Intimacy neither denies nor reinforces these viewpoints or perspectives. Yet it does allow for the possibility of our not only accepting but also embracing of our humanity. Intimacy has no need to demonize our humanity or our experiences. Sure as one becomes more intimate with themselves or their world they may encounter past damage incurred through trauma or repressed desires. Yet, there is a huge difference between identifying pathology and basing one’s existence on it.

Psychology, Science, Religion and Spirituality all have a tendency to bewail the limitations of human experience and seek to overcome these limitations through the creation of eternal Truth, infinity, God, etc. My theory of intimacy, being based on real human experience, has a more balanced view of limitation.

Without limits there would be no human experience. All of my senses are senses because of their limitations. I can see something, because I don’t see everything. My finite existence is full of limitations, and is only possible because of these limitations. For a full exploration of the role and function of limitation on our experience of Intimacy read Chapter 7 of my book Exploring Intimacy in the Words section of this site.

The theory of an Intimacy Drive allows us to appreciate and understand our humanity and our day-to-day experience of life. Viewing our life from the perspective of a drive for intimacy allows to look at our life on its own terms while not having a need to overcome or idealize human life and experience.

Our drive to become more familiar with, at home and closer to life and its experiences is finite yet never ending. One will seldom if ever exhaust the knowledge and experience offered us through any area of interest. We can always gain a new perspective or add to our feelings of connection or closeness through an additional if not novel experience.

I could learn a lot about trees by gaining closer and closer inspections of its bark. Some experiences and knowledge would just be impossible from a distance (like small variations in bark, or the smell of the tree at different levels and during different seasons). Likewise I would become even more knowledgeable and familiar with the tree if I looked at slides of the tree cells under a microscope.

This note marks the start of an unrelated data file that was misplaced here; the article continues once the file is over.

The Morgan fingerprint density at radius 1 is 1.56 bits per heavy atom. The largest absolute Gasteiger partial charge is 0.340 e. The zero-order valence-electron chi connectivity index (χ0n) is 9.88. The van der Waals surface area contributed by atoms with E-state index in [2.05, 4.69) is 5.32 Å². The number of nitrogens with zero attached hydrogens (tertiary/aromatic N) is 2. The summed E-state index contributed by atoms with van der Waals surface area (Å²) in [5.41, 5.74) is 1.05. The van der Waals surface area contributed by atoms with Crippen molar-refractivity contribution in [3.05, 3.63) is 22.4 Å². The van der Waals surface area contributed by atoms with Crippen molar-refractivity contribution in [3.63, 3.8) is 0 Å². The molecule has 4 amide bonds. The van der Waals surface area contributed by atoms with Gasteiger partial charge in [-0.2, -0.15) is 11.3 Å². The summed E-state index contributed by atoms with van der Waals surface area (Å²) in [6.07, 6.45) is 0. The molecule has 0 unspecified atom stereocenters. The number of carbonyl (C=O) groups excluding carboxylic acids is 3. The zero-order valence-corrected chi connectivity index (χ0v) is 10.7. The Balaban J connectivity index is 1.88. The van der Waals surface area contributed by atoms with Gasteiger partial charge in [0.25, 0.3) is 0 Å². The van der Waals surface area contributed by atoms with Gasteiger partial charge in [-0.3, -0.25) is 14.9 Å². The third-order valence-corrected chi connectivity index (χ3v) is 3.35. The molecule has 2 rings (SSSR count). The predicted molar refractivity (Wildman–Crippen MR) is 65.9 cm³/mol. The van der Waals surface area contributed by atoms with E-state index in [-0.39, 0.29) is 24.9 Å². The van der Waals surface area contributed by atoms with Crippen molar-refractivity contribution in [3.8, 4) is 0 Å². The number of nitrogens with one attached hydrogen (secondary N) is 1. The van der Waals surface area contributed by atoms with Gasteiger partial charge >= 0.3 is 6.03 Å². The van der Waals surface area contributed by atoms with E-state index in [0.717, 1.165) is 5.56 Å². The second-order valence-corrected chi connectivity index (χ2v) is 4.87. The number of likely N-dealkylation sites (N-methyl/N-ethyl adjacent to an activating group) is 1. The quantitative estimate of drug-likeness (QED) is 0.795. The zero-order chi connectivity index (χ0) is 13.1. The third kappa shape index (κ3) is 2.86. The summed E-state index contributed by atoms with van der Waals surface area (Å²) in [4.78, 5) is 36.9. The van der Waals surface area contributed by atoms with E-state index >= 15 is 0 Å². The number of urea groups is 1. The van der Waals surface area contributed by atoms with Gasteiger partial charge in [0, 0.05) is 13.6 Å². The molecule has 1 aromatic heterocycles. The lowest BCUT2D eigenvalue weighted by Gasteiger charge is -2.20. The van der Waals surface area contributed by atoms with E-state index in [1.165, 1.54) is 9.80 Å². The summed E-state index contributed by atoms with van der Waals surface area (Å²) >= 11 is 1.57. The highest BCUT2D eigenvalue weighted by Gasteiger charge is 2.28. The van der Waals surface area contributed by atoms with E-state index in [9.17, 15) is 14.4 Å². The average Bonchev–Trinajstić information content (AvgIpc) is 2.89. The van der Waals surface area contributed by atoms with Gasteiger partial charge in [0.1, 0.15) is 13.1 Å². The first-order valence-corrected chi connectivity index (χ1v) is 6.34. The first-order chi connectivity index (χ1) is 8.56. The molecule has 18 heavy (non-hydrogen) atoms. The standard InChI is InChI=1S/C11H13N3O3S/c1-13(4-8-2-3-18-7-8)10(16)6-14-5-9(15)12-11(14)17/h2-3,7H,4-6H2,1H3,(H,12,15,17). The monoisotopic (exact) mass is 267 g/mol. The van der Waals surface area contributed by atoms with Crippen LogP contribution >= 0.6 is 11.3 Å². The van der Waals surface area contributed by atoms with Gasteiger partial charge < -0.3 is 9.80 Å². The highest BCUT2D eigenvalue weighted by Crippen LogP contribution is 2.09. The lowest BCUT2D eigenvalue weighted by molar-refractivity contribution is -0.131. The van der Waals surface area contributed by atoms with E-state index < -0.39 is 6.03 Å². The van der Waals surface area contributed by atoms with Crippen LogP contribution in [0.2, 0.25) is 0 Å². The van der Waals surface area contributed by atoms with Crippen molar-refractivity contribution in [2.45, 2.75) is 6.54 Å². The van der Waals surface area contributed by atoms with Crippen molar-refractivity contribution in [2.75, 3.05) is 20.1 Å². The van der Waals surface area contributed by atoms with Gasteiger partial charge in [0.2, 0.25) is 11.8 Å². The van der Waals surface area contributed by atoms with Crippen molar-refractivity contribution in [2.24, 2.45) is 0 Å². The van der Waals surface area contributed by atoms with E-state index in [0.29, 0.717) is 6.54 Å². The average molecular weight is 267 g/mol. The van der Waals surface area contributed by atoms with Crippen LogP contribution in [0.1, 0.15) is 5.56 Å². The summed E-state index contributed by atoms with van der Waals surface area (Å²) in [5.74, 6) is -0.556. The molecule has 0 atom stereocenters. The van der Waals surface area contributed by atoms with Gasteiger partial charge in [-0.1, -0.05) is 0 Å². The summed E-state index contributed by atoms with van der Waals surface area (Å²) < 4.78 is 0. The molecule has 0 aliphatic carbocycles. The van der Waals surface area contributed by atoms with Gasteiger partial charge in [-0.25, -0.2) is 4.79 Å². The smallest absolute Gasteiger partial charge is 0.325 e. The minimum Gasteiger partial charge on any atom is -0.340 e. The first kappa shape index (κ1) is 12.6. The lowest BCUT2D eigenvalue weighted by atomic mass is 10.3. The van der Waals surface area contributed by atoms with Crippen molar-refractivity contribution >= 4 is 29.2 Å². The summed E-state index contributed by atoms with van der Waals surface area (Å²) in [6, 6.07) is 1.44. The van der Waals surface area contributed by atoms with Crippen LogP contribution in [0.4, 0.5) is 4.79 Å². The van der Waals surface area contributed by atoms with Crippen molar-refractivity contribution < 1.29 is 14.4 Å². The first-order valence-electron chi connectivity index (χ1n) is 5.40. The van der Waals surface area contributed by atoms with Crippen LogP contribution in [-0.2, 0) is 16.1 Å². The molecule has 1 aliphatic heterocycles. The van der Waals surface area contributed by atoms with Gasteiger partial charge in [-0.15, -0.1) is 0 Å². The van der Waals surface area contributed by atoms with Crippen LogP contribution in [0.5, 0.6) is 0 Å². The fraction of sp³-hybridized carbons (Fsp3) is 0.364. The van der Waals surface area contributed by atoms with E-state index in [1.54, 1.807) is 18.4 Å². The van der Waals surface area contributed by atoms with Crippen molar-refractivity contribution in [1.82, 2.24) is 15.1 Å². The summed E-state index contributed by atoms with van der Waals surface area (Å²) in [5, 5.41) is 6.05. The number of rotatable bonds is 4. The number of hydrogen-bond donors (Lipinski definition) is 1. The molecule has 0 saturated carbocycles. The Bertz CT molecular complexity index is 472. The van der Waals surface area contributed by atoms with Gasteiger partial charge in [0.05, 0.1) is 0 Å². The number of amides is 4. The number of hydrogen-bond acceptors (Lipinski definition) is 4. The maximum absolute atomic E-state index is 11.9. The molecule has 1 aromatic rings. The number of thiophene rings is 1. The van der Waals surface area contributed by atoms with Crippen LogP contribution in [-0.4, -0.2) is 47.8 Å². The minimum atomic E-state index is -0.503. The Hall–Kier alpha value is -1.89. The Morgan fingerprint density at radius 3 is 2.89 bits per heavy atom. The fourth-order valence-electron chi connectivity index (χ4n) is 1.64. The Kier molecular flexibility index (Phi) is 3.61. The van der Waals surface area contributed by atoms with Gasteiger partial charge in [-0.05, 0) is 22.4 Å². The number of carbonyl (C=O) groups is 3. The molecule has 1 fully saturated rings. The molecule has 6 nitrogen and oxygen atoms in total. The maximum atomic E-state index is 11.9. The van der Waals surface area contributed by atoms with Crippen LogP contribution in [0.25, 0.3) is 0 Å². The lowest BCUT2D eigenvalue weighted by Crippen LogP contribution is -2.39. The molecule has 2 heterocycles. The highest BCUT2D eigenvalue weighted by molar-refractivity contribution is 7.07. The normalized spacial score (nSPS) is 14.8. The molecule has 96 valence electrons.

Ironically enough, one often becomes more intimate with something by gaining a more removed perspective of that which you are intimate with. Seeing the aforementioned tree from a neighboring hillside or from a hot air balloon would allow me increased intimacy of the tree. Without such a perspective one might not be able “to see the forest from the trees” as the old saying goes.

I do not feel that intimacy is our only drive, but it is a fundamental drive which propels into our lives. It is a drive which can provide a life with much meaning and satisfaction. And it is a drive which allows us to celebrate our humanity.

Like intimacy itself, discussions on intimacy are difficult to exhaust. I will donate the next few posts to expand on a few ideas presented today.

I once again invite you to read Exploring Intimacy on this site for free.


Jim Guido

General08 Oct 2009 12:21 pm

The following is the remainder of an essay I wrote some 30 years ago which I recently found while getting rid of old notebooks.

Studies of human infants appear to replicate in the individual what has happened in primitive societies. The infant, like primitive cultures, starts from chaos and slowly forges a sense of having a world, a cosmos.

At first it appears that a newborn is a float in a sea of undifferentiated sensations. Bombarded with sights, smells, sounds and sensations all without a distinct form or meaning. Eventually patterns emerge and a child is able to isolate and identify objects and sensations. At some point in time he becomes aware that he is separate from the world of sensorial objects which stimulate his perceptions.

The ability to isolate sensations and identify and focus on specific objects creates a world out of the formless sea of earliest life. Once the baby begins to overcome chaos with order, he begins to take pride in his ability to make associations amongst objects. Quickly he jumps from identifying his specific dog and stuffed bear, to understand the concept of dog and stuffed toy. The lamp becomes a lamp and the entire world of generalized objects opens up to his awareness.